Count of Concord

Overview

Benjamin Thompson, Count Rumford, was -- as Nicholas Delbanco writes -- "world famous in his lifetime," yet now he has been "almost wholly forgotten." Like Delbanco himself, Sally Ormsby Thompson Robinson -- the narrator of this novel and the Count's fictional, last-surviving relative -- is "haunted" by one of history's most fascinating and remarkable figures. On par with Thomas Jefferson and Benjamin Franklin, Count Rumford was, among many other things, a politician, a spy, a philanthropist, and above all, a ...

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Overview

Benjamin Thompson, Count Rumford, was -- as Nicholas Delbanco writes -- "world famous in his lifetime," yet now he has been "almost wholly forgotten." Like Delbanco himself, Sally Ormsby Thompson Robinson -- the narrator of this novel and the Count's fictional, last-surviving relative -- is "haunted" by one of history's most fascinating and remarkable figures. On par with Thomas Jefferson and Benjamin Franklin, Count Rumford was, among many other things, a politician, a spy, a philanthropist, and above all, a scientist. Based on countless historical documents, including letters and essays by Thompson himself, The Count of Concord brings to life the remarkable career of Benjamin Thompson, Count Rumford.

Dalkey Archive Press

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Editorial Reviews

From the Publisher

This haunting novel will not warm your heart -- it is more likely to leave you a little chilled, even on a bright summer day -- but it will compel your attention.' -John Wilson, Chicago Tribune

Dalkey Archive Press

Jerome Charyn
He hardly seems to have the flesh or the cunning for the hero of a novel. Yet in The Count of Concord, Nicholas Delbanco has fashioned a wondrous story around him, having been "haunted" by Thompson's doomed persona, he says, for over 20 years. And perhaps Thompson is the perfect dream—or nightmare—of a novelist's mind. He seems to have existed utterly outside the crack of emotion. Despite his various affairs and activities, Count Rumford cast a very small shadow. Delbanco sculpts around him, creating an energetic panoply of characters who bump in and out of his mysterious life.
—The Washington Post
Publishers Weekly

From humble beginnings in colonial New Hampshire through to the courts of imperial Europe, Delbanco (Spring and Fall) imaginatively maps the deeds, misdeeds and accomplishments of the real-life polymath Benjamin Thompson (1753-1814), an American contemporary of Franklin and Jefferson, and their equal in scientific inquiry and sociological (if not philosophical) thought. Thompson has been neglected by American history because he was a Tory-i.e., he sided with the British during the Revolution-who was eventually made a count of the Holy Roman Empire under Francis II. Delbanco covers that material nicely, but is equally interested in Thompson's cunning study of household thermodynamics and horticulture, and his invention of such appliances as roasters and coffee pots. Along the way, Delbanco celebrates Thompson's social reforms and innovation (Thompson patented none of his gadgets, believing that they should belong to the poor) and his military genius, while casually detailing the married Thompson's libertine lifestyle and varied sexual peccadilloes. Unfortunately, the story is told from the point of view of Sally Ormsby Thompson Robinson, Thompson's fictional present-day descendant: her rat-a-tat voice is often intrusive, and the whole ends up more a collection of variously colorful set pieces than a character-driven novel. (May)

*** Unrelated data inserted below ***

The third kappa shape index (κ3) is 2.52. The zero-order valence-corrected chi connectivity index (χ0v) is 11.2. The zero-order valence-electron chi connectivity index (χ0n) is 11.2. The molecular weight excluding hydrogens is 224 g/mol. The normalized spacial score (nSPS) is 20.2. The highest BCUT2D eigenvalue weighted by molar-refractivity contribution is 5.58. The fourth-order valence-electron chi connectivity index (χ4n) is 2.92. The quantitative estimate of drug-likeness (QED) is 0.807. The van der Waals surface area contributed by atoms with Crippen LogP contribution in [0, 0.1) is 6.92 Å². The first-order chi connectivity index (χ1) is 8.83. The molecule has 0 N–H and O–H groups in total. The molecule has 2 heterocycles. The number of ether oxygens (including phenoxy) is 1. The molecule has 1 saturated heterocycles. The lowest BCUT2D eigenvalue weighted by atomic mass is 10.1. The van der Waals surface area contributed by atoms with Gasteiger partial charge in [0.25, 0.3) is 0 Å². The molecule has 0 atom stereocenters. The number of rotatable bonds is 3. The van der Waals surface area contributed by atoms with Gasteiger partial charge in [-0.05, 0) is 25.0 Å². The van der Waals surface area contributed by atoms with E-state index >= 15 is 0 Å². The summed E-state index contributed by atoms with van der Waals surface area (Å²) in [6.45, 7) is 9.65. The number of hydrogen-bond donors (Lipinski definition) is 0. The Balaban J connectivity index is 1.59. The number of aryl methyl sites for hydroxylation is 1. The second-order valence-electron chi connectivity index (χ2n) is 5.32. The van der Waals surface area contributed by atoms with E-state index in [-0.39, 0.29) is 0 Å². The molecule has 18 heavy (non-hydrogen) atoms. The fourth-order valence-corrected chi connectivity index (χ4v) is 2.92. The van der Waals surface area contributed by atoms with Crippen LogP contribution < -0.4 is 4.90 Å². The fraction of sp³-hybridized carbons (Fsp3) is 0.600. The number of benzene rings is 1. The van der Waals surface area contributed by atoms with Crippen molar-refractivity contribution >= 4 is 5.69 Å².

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Library Journal

Delbanco (What Remains) here fictionalizes the life of one of the most widely accomplished yet unknown characters in American history. Benjamin Thompson married well; betrayed and abandoned his country; invented, among other things, the most efficient fireplace of his time; made tremendous contributions toward the welfare of the poor in Munich; proudly acquired titles, including count of the Holy Roman Empire; and established the Royal Institution of Great Britain. But as seen here, he had an irrevocably fractured relationship with his daughter. Although the narrator, a distant relative of Thompson's, writes pulp romances for a living, the novel is far from formula and titillation. Thoroughly researched, it will appeal to readers who are interested in the history of science, the early years of this nation, and the turbulent central Europe of Napoleon. But it should also appeal to a wider audience because Delbanco writes beautifully. In the penultimate chapter, for instance, he skillfully depicts the count's loneliness and deteriorating mind as he catalogs his contributions to humanity, justifies his transgressions, and lashes out at his second wife. Highly recommended for academic and public libraries.
—K.H. Cumiskey

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Product Details

  • ISBN-13: 9781564784957
  • Publisher: Dalkey Archive Press
  • Publication date: 5/28/2008
  • Series: American Literature Series
  • Pages: 1
  • Product dimensions: 6.00 (w) x 8.90 (h) x 1.40 (d)

Meet the Author

NICHOLAS DELBANCO has published twenty-five books of fiction and non-fiction. His most recent novels are The Count of Concord and Spring and Fall; his most recent work of non-fictionis Lastingness: The Art of Old Age, whichwas published by Grand Central Publishing in 2011.As editor he has compiled the work of, among others, John Gardner and Bernard Malamud. Director of the Hopwood Awards Program at the University of Michigan, he has served as Chair of the Fiction Panel for the National Book Awards, received a Guggenheim Fellowship and, twice, a National Endowment for the Arts Writing Fellowship.

Dalkey Archive Press

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